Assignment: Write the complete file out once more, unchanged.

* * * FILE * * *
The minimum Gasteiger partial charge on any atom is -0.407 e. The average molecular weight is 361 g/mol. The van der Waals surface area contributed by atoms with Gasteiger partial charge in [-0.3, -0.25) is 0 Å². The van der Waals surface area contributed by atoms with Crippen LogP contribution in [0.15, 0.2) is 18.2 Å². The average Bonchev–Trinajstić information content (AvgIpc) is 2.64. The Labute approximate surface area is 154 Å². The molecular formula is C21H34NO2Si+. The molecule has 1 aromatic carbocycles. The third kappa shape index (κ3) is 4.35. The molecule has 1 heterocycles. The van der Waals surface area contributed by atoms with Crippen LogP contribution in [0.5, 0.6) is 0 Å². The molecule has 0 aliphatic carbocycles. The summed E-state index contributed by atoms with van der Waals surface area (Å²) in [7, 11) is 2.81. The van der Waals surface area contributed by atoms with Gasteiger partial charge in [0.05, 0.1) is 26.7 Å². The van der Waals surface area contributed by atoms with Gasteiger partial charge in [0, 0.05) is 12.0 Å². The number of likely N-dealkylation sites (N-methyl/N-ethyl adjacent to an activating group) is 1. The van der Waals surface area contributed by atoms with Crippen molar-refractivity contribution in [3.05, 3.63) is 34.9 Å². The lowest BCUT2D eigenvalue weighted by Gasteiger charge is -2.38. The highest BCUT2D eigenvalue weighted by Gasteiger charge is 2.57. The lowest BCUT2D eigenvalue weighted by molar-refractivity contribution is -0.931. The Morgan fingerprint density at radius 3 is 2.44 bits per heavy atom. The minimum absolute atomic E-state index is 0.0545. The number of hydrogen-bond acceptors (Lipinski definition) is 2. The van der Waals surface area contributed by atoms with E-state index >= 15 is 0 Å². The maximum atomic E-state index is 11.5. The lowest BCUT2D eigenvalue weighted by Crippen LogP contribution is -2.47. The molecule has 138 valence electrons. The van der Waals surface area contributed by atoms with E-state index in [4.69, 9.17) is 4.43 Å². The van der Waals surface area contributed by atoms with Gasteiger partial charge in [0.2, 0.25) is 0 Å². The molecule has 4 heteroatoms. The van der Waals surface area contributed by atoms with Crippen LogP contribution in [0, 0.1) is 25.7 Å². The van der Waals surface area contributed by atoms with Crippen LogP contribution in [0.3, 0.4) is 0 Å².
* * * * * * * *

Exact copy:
The minimum Gasteiger partial charge on any atom is -0.407 e. The average molecular weight is 361 g/mol. The van der Waals surface area contributed by atoms with Gasteiger partial charge in [-0.3, -0.25) is 0 Å². The van der Waals surface area contributed by atoms with Crippen LogP contribution in [0.15, 0.2) is 18.2 Å². The average Bonchev–Trinajstić information content (AvgIpc) is 2.64. The Labute approximate surface area is 154 Å². The molecular formula is C21H34NO2Si+. The molecule has 1 aromatic carbocycles. The third kappa shape index (κ3) is 4.35. The molecule has 1 heterocycles. The van der Waals surface area contributed by atoms with Crippen LogP contribution in [0.5, 0.6) is 0 Å². The molecule has 0 aliphatic carbocycles. The summed E-state index contributed by atoms with van der Waals surface area (Å²) in [7, 11) is 2.81. The van der Waals surface area contributed by atoms with Gasteiger partial charge in [0.05, 0.1) is 26.7 Å². The van der Waals surface area contributed by atoms with Gasteiger partial charge in [0, 0.05) is 12.0 Å². The number of likely N-dealkylation sites (N-methyl/N-ethyl adjacent to an activating group) is 1. The van der Waals surface area contributed by atoms with Crippen molar-refractivity contribution in [3.05, 3.63) is 34.9 Å². The lowest BCUT2D eigenvalue weighted by Gasteiger charge is -2.38. The highest BCUT2D eigenvalue weighted by Gasteiger charge is 2.57. The lowest BCUT2D eigenvalue weighted by molar-refractivity contribution is -0.931. The Morgan fingerprint density at radius 3 is 2.44 bits per heavy atom. The minimum absolute atomic E-state index is 0.0545. The number of hydrogen-bond acceptors (Lipinski definition) is 2. The van der Waals surface area contributed by atoms with E-state index >= 15 is 0 Å². The maximum atomic E-state index is 11.5. The lowest BCUT2D eigenvalue weighted by Crippen LogP contribution is -2.47. The molecule has 138 valence electrons. The van der Waals surface area contributed by atoms with E-state index in [4.69, 9.17) is 4.43 Å². The van der Waals surface area contributed by atoms with Gasteiger partial charge in [0.2, 0.25) is 0 Å². The molecule has 4 heteroatoms. The van der Waals surface area contributed by atoms with Crippen LogP contribution in [0, 0.1) is 25.7 Å². The van der Waals surface area contributed by atoms with Crippen LogP contribution in [0.3, 0.4) is 0 Å².